place from where to export. I know because when I speak to UKTI colleagues in the Embassies and High Commissions around the world – I see it. I am not seeking your vote. So I am not saying this other than it is true. What then of America? Make no mistake America is our competitor and also thankfully our business collaborator. We do best when we work with them and the Chinese or Koreans or Japanese – to tap into outstanding markets and make the best products. As a government, you can spend on investment which fuels future growth or you can spend on consumers. The former is better because it also brings investment from abroad and this too boosts growth in the longer term. But we have to ensure the projects are likely to generate growth. And growth is not just about physical infrastructure but human infrastructure - in other words we have to invest in education and entrepreneurship skills. This is too often overlooked. We want not just foreigners to make profit from being in the UK, and repatriating those profits, but also the domestic population to profit. All this is why this past week I was overjoyed the Chancellor and my fellow college class mate, Danny Alexander, the Chief Secretary to the Treasury, announced increased investment into infrastructure. Because in 40 years time, I will write about how the world still wants to invest in the UK.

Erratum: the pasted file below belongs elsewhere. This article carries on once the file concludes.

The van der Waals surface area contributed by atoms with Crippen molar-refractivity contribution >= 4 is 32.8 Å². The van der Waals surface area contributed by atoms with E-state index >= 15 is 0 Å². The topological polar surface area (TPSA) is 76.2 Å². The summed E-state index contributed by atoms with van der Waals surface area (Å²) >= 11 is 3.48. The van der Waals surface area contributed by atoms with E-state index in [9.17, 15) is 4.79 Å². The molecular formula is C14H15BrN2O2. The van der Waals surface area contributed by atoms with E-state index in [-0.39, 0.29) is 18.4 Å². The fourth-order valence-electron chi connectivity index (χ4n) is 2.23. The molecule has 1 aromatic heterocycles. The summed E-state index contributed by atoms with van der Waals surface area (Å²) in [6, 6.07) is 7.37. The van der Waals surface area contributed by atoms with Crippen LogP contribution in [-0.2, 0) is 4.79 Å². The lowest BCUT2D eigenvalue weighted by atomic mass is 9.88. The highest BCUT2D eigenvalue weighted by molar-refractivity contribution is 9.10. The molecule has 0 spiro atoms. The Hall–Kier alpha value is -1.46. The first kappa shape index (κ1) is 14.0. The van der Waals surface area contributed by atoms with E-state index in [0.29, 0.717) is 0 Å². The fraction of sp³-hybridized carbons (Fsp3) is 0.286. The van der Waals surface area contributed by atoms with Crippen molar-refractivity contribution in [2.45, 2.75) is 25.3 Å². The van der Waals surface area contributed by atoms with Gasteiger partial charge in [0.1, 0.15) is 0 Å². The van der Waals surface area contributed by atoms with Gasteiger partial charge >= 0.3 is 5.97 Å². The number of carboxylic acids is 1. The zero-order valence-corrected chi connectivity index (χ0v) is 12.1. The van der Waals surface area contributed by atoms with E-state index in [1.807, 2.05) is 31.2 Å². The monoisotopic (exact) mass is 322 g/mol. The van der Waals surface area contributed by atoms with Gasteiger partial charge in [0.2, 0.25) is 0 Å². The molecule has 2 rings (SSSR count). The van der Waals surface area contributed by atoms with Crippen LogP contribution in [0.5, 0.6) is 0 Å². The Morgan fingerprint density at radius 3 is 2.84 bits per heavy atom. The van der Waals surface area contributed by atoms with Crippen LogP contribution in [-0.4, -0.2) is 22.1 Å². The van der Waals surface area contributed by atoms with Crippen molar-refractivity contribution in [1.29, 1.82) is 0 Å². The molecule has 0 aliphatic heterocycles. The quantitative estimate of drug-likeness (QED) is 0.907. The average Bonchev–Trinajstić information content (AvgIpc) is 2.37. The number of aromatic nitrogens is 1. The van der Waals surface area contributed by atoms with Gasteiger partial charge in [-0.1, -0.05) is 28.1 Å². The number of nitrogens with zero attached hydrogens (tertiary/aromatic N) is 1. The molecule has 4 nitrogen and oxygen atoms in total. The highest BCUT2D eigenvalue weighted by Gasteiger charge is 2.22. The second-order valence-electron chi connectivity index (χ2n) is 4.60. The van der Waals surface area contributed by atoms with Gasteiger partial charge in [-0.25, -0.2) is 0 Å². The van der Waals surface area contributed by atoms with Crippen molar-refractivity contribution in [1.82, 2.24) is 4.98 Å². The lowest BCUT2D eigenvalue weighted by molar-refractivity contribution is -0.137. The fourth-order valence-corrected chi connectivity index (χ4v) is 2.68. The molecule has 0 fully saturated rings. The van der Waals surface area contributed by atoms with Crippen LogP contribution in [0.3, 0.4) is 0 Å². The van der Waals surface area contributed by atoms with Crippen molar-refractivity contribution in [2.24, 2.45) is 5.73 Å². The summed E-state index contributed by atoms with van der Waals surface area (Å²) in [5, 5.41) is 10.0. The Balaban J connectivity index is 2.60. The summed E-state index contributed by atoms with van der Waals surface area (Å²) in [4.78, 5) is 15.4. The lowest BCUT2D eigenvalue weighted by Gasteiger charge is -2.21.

Head teacher bags OBE award By Hamish Ramdharry At the award ceremony in Buckingham Palace on Tuesday November 15, 2011, Mrs Modi, explained how she always wanted to make a difference in people’s lives by giving something back to the community. Following her graduation in Pure Mathematics in 1973, Mrs Modi, entered the teaching profession and never looked back since. “I have thoroughly enjoyed being a teacher, and especially being a head teacher, over the past 16 years. I have had the pleasure of working in a wide variety of different kinds of schools, in privileged and deprived areas, multicultural inner city schools, as well as schools in rural England. To become a member of the Order of the British Empire (OBE) for